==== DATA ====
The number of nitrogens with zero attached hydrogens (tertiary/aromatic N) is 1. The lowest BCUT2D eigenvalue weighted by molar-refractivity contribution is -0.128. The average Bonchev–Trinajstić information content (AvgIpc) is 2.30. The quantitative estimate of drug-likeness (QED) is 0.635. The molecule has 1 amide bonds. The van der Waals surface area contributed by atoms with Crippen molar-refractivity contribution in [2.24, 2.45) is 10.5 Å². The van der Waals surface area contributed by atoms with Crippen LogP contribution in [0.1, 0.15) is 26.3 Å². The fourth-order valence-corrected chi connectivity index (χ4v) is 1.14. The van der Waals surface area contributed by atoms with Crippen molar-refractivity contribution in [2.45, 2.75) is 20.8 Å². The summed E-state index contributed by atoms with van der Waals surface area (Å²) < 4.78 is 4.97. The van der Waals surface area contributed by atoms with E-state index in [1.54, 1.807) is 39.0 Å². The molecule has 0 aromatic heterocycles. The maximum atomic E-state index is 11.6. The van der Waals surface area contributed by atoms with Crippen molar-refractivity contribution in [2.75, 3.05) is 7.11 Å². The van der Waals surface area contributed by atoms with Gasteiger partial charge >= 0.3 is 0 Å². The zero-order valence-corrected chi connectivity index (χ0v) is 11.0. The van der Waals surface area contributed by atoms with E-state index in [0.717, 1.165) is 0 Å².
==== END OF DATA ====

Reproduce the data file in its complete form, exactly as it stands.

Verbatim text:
The number of nitrogens with zero attached hydrogens (tertiary/aromatic N) is 1. The lowest BCUT2D eigenvalue weighted by molar-refractivity contribution is -0.128. The average Bonchev–Trinajstić information content (AvgIpc) is 2.30. The quantitative estimate of drug-likeness (QED) is 0.635. The molecule has 1 amide bonds. The van der Waals surface area contributed by atoms with Crippen molar-refractivity contribution in [2.24, 2.45) is 10.5 Å². The van der Waals surface area contributed by atoms with Crippen LogP contribution in [0.1, 0.15) is 26.3 Å². The fourth-order valence-corrected chi connectivity index (χ4v) is 1.14. The van der Waals surface area contributed by atoms with Crippen molar-refractivity contribution in [2.45, 2.75) is 20.8 Å². The summed E-state index contributed by atoms with van der Waals surface area (Å²) < 4.78 is 4.97. The van der Waals surface area contributed by atoms with E-state index in [1.54, 1.807) is 39.0 Å². The molecule has 0 aromatic heterocycles. The maximum atomic E-state index is 11.6. The van der Waals surface area contributed by atoms with Crippen molar-refractivity contribution in [2.75, 3.05) is 7.11 Å². The van der Waals surface area contributed by atoms with Gasteiger partial charge >= 0.3 is 0 Å². The zero-order valence-corrected chi connectivity index (χ0v) is 11.0. The van der Waals surface area contributed by atoms with E-state index in [0.717, 1.165) is 0 Å².